Tom Simard

Poetry, Music, and Prose

“Put me down.”

Every year I return home to see my mom.

After a severe stroke three years ago, which had been preceded by a number of TIAs (mini-strokes) over the years beginning in the 1980s, she’s been declining steadily.  We were fortunate to get her driving license away from her about a year back before she’d killed anyone.  The truth be told it was her doctor who was responsible, and everyone who tells how easy it is is talking about someone else’s parent. Last November we got her into a wonderful assisted living facility where despite no longer being able to converse as she had and largely being fixated on three things (money, going out to eat, my room is a cage) she had a certain quality of life.

During the first week of my visit a month ago things went relatively well although I’ll be the first one to admit my mom has never been an easy person to deal with and age combined with cognitive impairment has not helped in this regard.  There was much for me to complain about and complain I did to friends and relatives and whoever was ready for an earful.  The next few days were as pleasant as they have ever been – we went out to eat at a great Italian place with a cousin and aunt, and she even went to the casino (She loves her slots.).  Then Wednesday mid-morning when I was about to go to her place for lunch, I got word she’d had a massive stroke.   The doctors did not think she’d survive. We were forced to put her into a nursing home and into the Rapid Terminal Decline program.

But she has since rebounded.  Her health care directive made it clear that she did not want to be in a nursing home (see title for a direct quote) and considered quality of life to be of the utmost importance.  We are constantly being pushed for therapy, which my sister and I are resisting to the very fiber of our being.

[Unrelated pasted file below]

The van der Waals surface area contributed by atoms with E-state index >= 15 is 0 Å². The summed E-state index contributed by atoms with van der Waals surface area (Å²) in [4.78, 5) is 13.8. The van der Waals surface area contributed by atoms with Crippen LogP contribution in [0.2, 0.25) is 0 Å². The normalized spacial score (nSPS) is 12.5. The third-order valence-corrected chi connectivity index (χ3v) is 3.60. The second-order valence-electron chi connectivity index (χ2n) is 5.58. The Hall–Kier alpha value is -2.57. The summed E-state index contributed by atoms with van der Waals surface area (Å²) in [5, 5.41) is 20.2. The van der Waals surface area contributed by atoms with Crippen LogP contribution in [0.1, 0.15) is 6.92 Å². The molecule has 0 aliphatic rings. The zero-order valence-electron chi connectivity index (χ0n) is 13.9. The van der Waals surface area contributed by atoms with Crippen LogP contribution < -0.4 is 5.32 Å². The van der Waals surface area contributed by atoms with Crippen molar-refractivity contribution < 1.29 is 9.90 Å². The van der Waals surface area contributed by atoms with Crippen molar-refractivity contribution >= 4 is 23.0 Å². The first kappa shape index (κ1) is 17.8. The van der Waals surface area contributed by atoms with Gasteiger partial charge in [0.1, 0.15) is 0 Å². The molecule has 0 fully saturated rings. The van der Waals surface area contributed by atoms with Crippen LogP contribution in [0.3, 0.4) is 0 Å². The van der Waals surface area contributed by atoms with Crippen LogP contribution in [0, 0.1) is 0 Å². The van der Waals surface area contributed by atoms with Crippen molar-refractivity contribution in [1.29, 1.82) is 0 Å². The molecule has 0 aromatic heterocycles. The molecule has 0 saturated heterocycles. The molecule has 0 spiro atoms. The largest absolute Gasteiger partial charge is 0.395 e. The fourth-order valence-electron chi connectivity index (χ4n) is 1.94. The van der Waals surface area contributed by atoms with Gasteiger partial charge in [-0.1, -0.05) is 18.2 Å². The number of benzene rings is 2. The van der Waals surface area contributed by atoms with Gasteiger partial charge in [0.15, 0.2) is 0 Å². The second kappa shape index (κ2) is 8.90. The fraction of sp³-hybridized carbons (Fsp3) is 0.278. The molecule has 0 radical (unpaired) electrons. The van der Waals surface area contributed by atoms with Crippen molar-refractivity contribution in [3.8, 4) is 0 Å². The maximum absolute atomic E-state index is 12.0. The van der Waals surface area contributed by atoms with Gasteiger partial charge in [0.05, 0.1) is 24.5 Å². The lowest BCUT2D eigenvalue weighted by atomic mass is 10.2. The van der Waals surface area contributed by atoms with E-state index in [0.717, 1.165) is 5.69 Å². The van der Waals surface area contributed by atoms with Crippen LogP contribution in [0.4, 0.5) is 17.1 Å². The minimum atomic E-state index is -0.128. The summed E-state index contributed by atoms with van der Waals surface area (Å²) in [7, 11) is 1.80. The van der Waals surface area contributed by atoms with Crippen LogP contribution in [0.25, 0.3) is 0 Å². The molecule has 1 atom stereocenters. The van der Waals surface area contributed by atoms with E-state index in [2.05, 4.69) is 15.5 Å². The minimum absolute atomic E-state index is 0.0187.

I was reminded of the wonderful film, The Sea Inside.

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12 thoughts on ““Put me down.”

  1. I’m sorry to read this Tom, the journey is really long and painful. I’m glad that you had the couple of days with your Mother that maybe shone a spot light of just being and having quality time together before her stroke. I’m holding you and your family in my thoughts.


  2. It is.

    I’m glad I did, too.

    Thanks so much.


  3. Hi Tom. Thinking of you. OA


    • Hi.

      Thanks for the kind words.

      The older I get the more I think going gently into that dark night is the approach that suits me best.


      • Peolpe have very firm ideas that can be hard for other people to deal with, especially if younger. I relate to your title. I was always told by a relative ‘ if I get like that, take me outside and shoot me’. I wasn’t called on to do this thank goodness.


  4. Yes, good thing on that account.

    While my mom and I see eye to eye on this particular point as I have no wish to continue if my mind’s gone (the really important thing for me), if her position had been different I’d have respected that as well. I find the answer to the question, “Whose life is it anyway?” to be a very simple one.


  5. This is not a journey for the faint of heart! My thoughts and prayers are with you.


    • Indeed. But I will say it’s easier than it was with my dad because when he went many years back his death was unexpected and also because my mom has made it abundantly clear what she wants.



  6. This is realty touching, and something that, try as I might, I can’t fully imagine. I’m glad that your mom is rebounding from the latest stroke and that you were able to spend time with her doing fun stuff. It must be difficult living so far away, but I was heartened to hear that you have a sister. That’s got to be some comfort

    I never know quite what to hope for in these situations, so I’ll just hope that everything works out the best for everybody.


  7. I’ve been on the survivors’ side of this a couple of times and I suspect the next time I’ll be on the other. not for a long time, I hope. And I ask should old age “burn and rave at close of day” or “Murmur, a little sadly, how Love fled” or blog a bit of both?
    Thanks for the like, sorry to see you go.


    • The answer to the question you ask is obviously a very personal one, and it’s certainly interesting to consider each of the respective poet’s end in that regard.



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